Long Island, New York- Amityville

There is a structure on Long Island that has probably gained more notoriety in the paranormal world than any other typical residential home. Where is this? Amityville.

Amityville was a legend of a home and during the late 1970s and early 1980s, scared the life out of everyone.

The majestic mansion on Ocean Avenue has seen its share of controversy. Locals have became so jaded with curious visitors through the years that some have called the tourists, “Amityville horrors.”

Is there really anything of substance to this legend? Evidence suggests negatively. The story began with the DeFoe family. This family of seven moved into the home and there weren’t particularly any alarming events. Yet, one night, the eldest son fled the home screaming. He had killed all six members of his family. What was his motive? The prosecution tended to believe the $200,000 life insurance policy as the reason. The defense said otherwise. They claimed it was temporary insanity due to demonic possession.

The house went up for sale quickly, and cheaply. Apparently, the real estate agents assumed everyone would know it was a “murder house,” and sold it at a low price. The next family to get the home was the Lutz family, as portrayed in the first, “Amityville Horror.”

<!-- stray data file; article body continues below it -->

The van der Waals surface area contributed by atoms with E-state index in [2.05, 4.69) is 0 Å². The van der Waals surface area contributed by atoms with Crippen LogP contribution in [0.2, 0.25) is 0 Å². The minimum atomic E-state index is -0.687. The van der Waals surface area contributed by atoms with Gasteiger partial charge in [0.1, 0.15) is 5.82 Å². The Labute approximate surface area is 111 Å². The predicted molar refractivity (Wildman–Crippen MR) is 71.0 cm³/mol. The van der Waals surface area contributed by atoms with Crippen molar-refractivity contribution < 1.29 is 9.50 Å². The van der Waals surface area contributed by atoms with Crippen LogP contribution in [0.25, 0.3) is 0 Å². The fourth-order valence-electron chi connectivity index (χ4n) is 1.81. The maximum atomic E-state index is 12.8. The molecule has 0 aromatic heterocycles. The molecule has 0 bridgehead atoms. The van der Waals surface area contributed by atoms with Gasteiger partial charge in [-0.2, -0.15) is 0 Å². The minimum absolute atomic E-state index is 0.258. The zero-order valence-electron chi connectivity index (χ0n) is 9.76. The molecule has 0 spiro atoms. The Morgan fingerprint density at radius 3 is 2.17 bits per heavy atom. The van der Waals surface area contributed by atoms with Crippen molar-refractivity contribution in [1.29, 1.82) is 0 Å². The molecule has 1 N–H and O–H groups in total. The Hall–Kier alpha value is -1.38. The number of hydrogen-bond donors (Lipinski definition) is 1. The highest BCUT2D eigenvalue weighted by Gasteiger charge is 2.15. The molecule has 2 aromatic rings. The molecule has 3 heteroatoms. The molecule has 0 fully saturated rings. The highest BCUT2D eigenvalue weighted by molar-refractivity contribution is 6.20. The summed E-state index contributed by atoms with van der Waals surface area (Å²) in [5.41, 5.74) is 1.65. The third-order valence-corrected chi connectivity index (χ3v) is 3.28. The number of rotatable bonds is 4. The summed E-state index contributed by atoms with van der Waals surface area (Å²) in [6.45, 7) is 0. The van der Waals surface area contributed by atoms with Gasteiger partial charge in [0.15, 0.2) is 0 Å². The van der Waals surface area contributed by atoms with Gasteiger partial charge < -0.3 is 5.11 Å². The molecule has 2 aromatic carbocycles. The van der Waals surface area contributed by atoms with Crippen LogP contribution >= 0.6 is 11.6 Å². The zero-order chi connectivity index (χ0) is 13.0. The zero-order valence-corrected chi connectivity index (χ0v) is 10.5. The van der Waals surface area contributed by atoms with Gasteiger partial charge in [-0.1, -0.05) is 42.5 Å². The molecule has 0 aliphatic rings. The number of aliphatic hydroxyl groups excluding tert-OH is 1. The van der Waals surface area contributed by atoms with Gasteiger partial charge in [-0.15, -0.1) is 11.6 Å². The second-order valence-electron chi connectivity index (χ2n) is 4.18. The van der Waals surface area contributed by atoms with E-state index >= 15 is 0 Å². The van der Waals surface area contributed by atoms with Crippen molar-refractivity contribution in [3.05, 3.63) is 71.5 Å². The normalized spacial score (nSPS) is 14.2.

The Lutz family claimed many dramatic and horrific phenomena occurred in the home, yet many spots of their story wore thin over time. Jay Anson jumped on the bandwagon and wrote the best-selling novel, The Amityville Horror, based upon the Lutz family’s claims.

What was the result? Millions of fantastic rumors and not one real, documented paranormal event. The Lutz family appeared to simply be far in debt with no hope of recovery.

Is this all? Apparently so. The only people who seemed to witness anything were the Lutz family themselves. There was no relative left alive to corroborate Defoe’s claims. Relatives, friends, and their parish priest denied ever experiencing anything abnormal. The house was renovated in the 2000s and the characteristic “quarter-moon” windows on the top story were replaced with conventional windows.

You should draw your own conclusions on this story. Adequate proof has yet to be ascertained.

 

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